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DraftKings Opens New Retail Sportsbook At Casino Queen

James Murphy
by in Gaming Industry on
The 'will you get shot on the way to the sportsbook' prop is very popular.
  • DraftKings has opened a permanent retail sportsbook at Casino Queen in East St. Louis, Illinois.
  • The company opened a temporary sportsbook at the property in mid-2020.
  • A pointless regulatory provision required DraftKings to get their name on the casino in order to offer mobile betting under their brand name.

First, the good news–DraftKings has opened a swank new retail sportsbook at the Casino Queen in Illinois. Now the bad news–it’s in East St. Louis, Illinois which is one of the most dangerous places in the United States. More bad news–DraftKings probably wouldn’t be anywhere near East St. Louis were it not for a stupid regulatory requirement.

I’ve seen pictures of the new sportsbook and it looks really nice. It replaces a temporary sportsbook that opened at the property in mid-2020 and weighs in at 6,000 square feet. It has everything you’d want from a retail sportsbook with a 60 foot video wall, dozens of high-def video screens, a VIP area and more than 30 betting kiosks. There will also be a redesigned bar offering ‘contemporary elements with industrial details’ serving food you’d expect to eat in a sportsbook like burgers, pizzas and sammiches. The sportsbook was designed by JCJ Architecture, a company that has done a ton of work in the gaming industry.

Here’s what Michael Kibort, Sr. Director, Retail Sportsbooks at DraftKings, said about the posh new sportsbook:

“It’s exciting to see our shared vision of bringing DraftKings’ innovative mobile app to life with an incredible in-person experience at the new DraftKings at Casino Queen Sportsbook. Through the amazing support of, and collaboration with, Casino Queen, we have created a premier destination for guests to enjoy for years to come.”

You probably noticed that Kibort referred to the property as ‘DraftKings at Casino Queen’. There’s a funny story about that–DraftKings *had* to get their name on the casino in order to comply with an insipid regulatory requirement (emphasis added):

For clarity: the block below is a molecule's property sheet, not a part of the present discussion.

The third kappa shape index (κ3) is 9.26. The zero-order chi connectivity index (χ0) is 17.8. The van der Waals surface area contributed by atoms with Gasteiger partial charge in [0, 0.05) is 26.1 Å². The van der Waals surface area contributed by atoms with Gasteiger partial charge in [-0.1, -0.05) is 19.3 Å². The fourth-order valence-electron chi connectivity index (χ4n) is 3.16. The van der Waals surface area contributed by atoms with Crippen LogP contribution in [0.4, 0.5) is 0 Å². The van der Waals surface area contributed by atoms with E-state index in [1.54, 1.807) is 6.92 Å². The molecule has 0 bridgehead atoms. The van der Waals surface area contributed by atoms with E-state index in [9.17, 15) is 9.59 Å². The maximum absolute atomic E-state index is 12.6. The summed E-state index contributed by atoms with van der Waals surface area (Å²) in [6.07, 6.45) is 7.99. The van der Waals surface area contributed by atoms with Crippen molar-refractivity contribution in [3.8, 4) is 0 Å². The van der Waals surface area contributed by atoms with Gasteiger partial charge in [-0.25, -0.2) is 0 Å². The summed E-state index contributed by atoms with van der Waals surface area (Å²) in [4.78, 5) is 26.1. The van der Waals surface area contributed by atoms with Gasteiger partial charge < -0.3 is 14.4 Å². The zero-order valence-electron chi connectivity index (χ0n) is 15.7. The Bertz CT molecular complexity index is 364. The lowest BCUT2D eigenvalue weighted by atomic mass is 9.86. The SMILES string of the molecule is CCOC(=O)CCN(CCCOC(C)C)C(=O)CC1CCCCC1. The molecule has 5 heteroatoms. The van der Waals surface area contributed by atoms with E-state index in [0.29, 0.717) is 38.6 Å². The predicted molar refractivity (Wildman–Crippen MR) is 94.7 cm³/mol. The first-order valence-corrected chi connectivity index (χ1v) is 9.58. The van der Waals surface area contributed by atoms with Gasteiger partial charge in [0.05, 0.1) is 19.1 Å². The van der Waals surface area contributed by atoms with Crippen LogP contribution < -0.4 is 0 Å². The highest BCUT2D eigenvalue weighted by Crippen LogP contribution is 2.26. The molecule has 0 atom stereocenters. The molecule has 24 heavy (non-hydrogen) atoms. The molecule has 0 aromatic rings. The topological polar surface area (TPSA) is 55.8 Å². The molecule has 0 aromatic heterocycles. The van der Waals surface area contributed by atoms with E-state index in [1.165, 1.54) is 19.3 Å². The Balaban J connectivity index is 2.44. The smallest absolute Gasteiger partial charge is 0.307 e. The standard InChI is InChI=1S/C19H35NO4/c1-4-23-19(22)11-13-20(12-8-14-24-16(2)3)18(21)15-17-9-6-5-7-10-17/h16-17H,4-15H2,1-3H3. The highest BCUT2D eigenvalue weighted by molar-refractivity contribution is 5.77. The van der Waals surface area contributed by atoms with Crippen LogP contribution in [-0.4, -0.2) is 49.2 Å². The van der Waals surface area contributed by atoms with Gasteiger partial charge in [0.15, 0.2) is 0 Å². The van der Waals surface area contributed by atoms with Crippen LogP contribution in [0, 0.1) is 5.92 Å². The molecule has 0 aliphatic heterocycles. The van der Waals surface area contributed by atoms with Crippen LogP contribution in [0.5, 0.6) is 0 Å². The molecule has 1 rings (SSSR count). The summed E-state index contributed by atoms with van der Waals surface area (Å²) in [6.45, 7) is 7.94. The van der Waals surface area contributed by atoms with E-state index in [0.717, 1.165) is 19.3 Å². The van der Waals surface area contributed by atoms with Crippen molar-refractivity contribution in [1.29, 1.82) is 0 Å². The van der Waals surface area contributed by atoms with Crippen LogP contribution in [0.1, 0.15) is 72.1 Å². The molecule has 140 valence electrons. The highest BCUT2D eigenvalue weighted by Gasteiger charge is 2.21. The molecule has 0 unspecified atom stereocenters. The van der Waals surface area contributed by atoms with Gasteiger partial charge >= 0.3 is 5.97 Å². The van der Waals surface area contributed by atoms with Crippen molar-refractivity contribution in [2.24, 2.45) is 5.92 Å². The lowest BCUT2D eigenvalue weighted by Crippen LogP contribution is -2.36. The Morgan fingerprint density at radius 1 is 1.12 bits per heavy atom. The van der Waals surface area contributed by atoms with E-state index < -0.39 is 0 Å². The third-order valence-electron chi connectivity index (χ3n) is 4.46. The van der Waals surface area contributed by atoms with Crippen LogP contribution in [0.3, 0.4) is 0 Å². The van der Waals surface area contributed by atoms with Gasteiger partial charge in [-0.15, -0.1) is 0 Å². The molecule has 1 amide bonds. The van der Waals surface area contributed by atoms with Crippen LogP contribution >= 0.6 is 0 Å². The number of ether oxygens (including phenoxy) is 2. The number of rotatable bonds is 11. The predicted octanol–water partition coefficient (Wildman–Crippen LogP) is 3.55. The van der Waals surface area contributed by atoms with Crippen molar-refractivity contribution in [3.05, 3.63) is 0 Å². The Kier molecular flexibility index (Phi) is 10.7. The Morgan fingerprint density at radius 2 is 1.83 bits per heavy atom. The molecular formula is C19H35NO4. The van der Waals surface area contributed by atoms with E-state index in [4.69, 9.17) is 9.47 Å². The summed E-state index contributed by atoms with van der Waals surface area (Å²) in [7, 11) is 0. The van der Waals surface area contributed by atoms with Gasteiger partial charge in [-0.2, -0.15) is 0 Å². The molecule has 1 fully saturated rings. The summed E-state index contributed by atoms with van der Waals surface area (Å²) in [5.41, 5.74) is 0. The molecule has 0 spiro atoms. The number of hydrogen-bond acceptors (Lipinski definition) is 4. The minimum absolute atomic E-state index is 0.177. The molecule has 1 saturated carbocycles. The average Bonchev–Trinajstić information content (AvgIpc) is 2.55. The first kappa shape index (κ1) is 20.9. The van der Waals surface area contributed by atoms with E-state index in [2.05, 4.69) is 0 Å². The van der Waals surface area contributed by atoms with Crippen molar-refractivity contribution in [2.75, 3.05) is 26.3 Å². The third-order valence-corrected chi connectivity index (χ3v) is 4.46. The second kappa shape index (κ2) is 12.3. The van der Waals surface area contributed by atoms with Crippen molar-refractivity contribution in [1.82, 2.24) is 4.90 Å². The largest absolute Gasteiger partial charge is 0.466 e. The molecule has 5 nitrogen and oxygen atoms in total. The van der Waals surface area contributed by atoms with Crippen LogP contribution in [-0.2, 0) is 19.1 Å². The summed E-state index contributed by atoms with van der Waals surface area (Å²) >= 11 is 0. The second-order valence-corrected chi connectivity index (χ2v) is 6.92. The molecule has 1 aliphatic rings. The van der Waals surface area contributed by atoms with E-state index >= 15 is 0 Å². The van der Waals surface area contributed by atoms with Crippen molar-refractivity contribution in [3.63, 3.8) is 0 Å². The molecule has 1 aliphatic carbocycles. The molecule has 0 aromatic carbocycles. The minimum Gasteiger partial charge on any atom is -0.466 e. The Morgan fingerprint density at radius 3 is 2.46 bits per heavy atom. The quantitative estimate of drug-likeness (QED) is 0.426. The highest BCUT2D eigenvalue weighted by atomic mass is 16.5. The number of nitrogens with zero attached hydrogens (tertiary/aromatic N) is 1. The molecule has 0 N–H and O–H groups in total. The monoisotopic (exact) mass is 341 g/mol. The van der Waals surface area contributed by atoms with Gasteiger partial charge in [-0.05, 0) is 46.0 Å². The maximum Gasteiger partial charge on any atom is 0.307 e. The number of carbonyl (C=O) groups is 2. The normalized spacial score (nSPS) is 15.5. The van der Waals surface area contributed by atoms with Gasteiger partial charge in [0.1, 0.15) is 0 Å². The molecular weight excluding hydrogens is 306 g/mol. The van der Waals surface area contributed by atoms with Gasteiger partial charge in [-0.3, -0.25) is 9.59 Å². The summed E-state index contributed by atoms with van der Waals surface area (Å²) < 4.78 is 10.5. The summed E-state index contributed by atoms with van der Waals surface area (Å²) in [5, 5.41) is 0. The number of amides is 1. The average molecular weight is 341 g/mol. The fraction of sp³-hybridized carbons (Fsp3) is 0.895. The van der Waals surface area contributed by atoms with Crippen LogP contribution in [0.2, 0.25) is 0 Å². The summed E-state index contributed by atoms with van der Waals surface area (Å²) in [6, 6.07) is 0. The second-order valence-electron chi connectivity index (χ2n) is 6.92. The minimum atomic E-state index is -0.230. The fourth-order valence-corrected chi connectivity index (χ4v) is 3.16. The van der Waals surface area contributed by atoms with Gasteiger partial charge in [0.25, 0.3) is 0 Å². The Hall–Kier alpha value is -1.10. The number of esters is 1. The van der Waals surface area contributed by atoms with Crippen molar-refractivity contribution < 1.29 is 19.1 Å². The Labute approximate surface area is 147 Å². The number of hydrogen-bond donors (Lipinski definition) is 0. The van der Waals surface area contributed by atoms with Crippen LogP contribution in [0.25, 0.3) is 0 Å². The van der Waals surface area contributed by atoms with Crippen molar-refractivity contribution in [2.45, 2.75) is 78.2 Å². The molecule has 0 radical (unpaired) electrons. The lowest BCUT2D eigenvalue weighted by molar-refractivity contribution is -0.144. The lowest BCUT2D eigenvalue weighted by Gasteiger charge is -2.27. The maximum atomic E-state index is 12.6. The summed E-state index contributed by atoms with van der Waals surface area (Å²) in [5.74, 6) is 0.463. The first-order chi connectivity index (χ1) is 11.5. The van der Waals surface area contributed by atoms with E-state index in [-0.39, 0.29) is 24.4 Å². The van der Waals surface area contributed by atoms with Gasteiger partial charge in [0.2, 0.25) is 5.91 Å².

In July 2020, DraftKings Inc. (Nasdaq: DKNG) announced that it had partnered with what was then the Casino Queen and that the East St. Louis-based property would be rebranded as “DraftKings at Casino Queen.”

The announcement by the digital sports entertainment and gaming company followed a June 16th regulatory filing in which the Boston-based firm said it inked a “multiyear arrangement” with Casino Queen on Wednesday, June 10th. The deal allowed DraftKings to be part of a physical sportsbook as well as offer its online wagering app in the midwestern state where sports betting was legalized in 2019.

***Incorporating the casino’s new sports betting partner into the branding was part of the state’s expanded gaming law requiring licensees to offer mobile sports wagering under the casino’s brand***. FanDuel Group followed suit when in November 2020, the Flutter Entertainment subsidiary announced that it had signed a multi-million dollar deal that would see southwestern Illinois’ Fairmount Park Racetrack rebranded as FanDuel Sportsbook and Horse Racing.

Or maybe not–at least not any more. The more observant of you no doubt thought the same thing as I did while reading the blurb posted above–‘what about PointsBet and BetMGM?’ As best I can understand the Illinois regulatory blather, a revision effective March 4, 2021 allowed sports betting licenses to be issued in the name of a ‘designee’. BetMGM and PointsBet are licensed as ‘Management Services Providers’. DraftKings announced the ‘naming partnership’ for the Casino Queen in July 2020. Flutter Entertainment did something similar for their FanDuel brand, inking a deal to rebrand the Fairmount Park Racetrack as ‘FanDuel Sportsbook and Horse Racing’. Presumably, these deals were already on the books when the aforementioned revision to the Illinois regulations came into effect.

FanDuel and DraftKings might have ancillary reasons for wanting to have their name on a retail gaming property, but the reason that these companies chose these specific properties likely had everything to do with the now invalidated regulatory requirement. The original regulatory requirement ranks among the dumbest I’ve seen so far from a US state, though it still ranks behind Tennessee’s absurd 10% minimum hold requirement. It at least offers a plausible explanation for why DraftKings would want to build such a nice retail sportsbook in a dumpster fire town like East St. Louis, Illinois.

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